10 common plumbing hassles and fixes


Water is a powerful force that can cause chaos if the plumbing isn’t air tight. Leave a running toilet unattended for the day and by the time you get home from work, you could have a nasty little flood on your hands.

That’s one of the reasons why plumbers are amongst the most highly-trained tradespeople of all building professionals. Generally, plumbers do four years of classroom and on-the-job training involving about 6,000 hours of apprenticeship, and have to pass tough exams.

Plumbers also ensure that current municipal and provincial building and safety codes are applied to their projects; many are gas-fitters too.

So plumbers are generally well paid for their skills and have higher-than-average rates compared to other tradespeople. 

If you have a plumbing problem, it can be a mystery as to where that clog or leak is located since most pipes are behind walls, underground or inside the ceiling. It’s also difficult to determine how far along the problem is within the network of connecting pipes.

A professional plumber knows how to investigate the problem without doing further damage to the pipes, flooring, walls, fixtures, cabinetry or appliances — ranging from washing machines to hot water tanks. They have specialized plumbing tools and detection methods, along with the training and experience to recognize what the symptoms of a problem indicates.

Here are 10 common plumbing problems and what needs to be done to fix them:

1. Dripping faucet

A plumber will determine whether it’s the hot or cold water line that’s dripping, and depending on that, will remove the handle and replace the cartridge. The rubber washer may also be part of the problem if it’s old, torn and not creating a tight seal, so it will be replaced too.

2. No hot water

Not having any hot water water can be the result of the water tank pilot light going out and needs relighting. Or, there could be sediment such as rust building up in the tank. A faulty thermostat is another culprit of not getting hot water.

3. Low water pressure 

Low water pressure may be the result of a leaking pipe or the aerator is coated with mineral deposits and needs cleaning or replacing.

4. Leaking pipes

Most water leaks occur at pipe joints and are common in winter when water can freeze and expand, so a new pipe and fittings is usually necessary.

5. Clogged drain

In a kitchen, a clogged sink drain is usually blocked by food. In a shower or bathtub, it’s often caused by hair or soap pieces. A liquid dissolver might clear it but can be damaging to the drains, so plunger or snake could be a better option.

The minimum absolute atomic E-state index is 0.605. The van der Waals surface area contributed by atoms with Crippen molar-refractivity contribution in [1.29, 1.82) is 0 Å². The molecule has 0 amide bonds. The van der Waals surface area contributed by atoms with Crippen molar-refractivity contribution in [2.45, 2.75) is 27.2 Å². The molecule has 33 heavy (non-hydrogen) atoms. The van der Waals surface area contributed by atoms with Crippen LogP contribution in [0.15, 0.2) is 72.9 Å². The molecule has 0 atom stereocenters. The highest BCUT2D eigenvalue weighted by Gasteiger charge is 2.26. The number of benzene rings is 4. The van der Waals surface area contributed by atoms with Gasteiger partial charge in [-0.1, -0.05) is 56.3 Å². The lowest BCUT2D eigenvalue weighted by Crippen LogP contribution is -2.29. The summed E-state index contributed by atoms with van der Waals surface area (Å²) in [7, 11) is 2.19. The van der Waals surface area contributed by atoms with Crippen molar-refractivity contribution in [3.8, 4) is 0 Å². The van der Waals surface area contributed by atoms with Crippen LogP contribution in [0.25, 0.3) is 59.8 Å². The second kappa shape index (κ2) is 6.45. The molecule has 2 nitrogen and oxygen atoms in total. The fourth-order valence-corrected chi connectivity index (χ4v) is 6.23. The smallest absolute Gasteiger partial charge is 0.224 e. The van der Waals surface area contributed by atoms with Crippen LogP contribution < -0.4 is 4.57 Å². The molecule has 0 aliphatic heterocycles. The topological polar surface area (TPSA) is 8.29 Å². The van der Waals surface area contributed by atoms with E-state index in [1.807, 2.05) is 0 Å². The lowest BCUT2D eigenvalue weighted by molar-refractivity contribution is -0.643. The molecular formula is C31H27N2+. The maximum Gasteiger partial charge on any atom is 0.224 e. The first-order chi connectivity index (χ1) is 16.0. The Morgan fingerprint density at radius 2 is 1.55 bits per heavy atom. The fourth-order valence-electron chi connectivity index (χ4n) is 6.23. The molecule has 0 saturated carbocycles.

6. Clogged or leaking toilet

Toilet paper, wipes and other items are usually the problem of a clogged toilet. It will need plunging, an auger or snake to clear it. If the toilet is leaking at the base, the seal may need replacing. Or the water supply line might be leaking and needs to be replaced.

7. Running toilet

If your toilet water is running all day, this can be a costly water bill if not fixed. The flapper at the bottom of the toilet tank may not be closing properly and so the tank never fills up. So the water keeps running until this is replaced with one that provides a tight seal.

8. Burst water pipe

When water freezes, it expands in volume by about nine per cent. The pressure inside a frozen pipe may go from 40 pounds per square inch (PSI) to 40,000 PSI so it could burst under this pressure. If this happens, turn off the main water valve and call a plumber because this can cause damage to the pipes, walls, flooring, electrical lines and more.

9. Sump pump failure

It’s very common for debris such as leaves to clog a sump pump outside your home. So keep the area clear where the water line exits your house. Also, since sump pumps rely on electricity, install a battery backup system in case your power goes out.

10. Leaking washing machine

With all the shake, rattle and roll that your washing machine does to clean your clothes, water hookups can eventually leak. Even a small leak can cause a small drip and water could be pooling underneath your machine for a while before you realize it. Call a plumber when you see a puddle to fix the hookup.

Can an apprentice plumber do these repairs?

You may be able to save some money by using an apprentice plumber if the job is relatively simple. The apprentice will have lower rates based on whether he’s a first, second, third or fourth year student.

Since an apprentice works for a professional plumbing company as part of their program, their work should be checked by a licensed plumber after the job is done. Apprenticeship programs vary by province with different regulations, so this will depend on where you live so be sure to check.

It might be tempting to use a general handyman to do a plumbing project but this is risky depending on the job. If you don’t use a licensed plumber and something goes wrong, your home insurance may not cover the repair.

The safe bet is to book a Plumbing Expert through the HeyBryan app   plumber from the HeyBryan app for repair projects like these because each Expert has been vetted and approved by the Bryan Baeumler team for their training, skills and experience.

Here’s how easy it is to find and book a plumber:

  • Download the app if you haven’t already
  • Sign-in to your HeyBryan account
  • Tap Book a Task and select Plumber
  • Confirm your address, select the date/time you’d like the Expert out, and describe your task (add photos if you can)
  • Select your Expert and confirm – that’s it!

And if you happen to be a plumber looking for more work or side gigs to supplement your income, apply to become a HeyBryan Plumbing Expert today. It’s free. The verification process is fast and simple, and you could be reviewing job requests within 48 hours of applying. Start earning extra money, on your own schedule, doing what you’re good at!


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